TNRTB Archive – Retained for reference information
Marine biologists have uncovered a new design feature for the support of advanced life. Their studies of marine invertebrate communities reveal that sediment bioturbation—that is, biogenic mixing of seafloor sediment—determines the level of sediment oxygen concentration. This concentration, in turn, determines both the biomass and nutrient regeneration for marine coastal ecosystems. Their research showed that the extinction of only a few marine invertebrate species could significantly lower sediment bioturbation—leading to a dramatic drop in the biomass and nutrient budgets for marine coastal ecosystems. Since such ecosystems are the most productive on Earth and are globally important for climate regulation and for sustaining marine food production, the maintenance of high levels of sediment bioturbation is critical for sustaining advanced life. This conclusion implies a new design feature: species that efficiently mix seafloor sediments must exist and they must exist at high enough population levels in order for advanced life to be possible.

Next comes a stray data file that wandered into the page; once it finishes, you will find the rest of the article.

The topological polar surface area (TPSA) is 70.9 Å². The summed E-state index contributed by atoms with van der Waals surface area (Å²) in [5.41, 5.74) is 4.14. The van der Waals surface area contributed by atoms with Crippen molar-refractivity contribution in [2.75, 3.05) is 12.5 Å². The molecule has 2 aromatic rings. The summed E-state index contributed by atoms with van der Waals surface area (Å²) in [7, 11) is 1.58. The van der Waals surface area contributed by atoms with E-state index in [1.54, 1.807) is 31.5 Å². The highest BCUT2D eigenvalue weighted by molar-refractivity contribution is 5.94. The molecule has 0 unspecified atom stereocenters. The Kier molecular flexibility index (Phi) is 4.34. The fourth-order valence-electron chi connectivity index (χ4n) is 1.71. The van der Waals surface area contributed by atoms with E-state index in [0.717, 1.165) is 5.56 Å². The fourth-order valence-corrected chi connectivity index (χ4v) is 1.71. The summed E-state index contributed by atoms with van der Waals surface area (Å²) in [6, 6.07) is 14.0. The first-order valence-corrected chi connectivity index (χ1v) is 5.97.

- Martin Solan et al., “Extinction and Ecosystem Function in the Marine Benthos,” Science 306 (2004): 1177-80.
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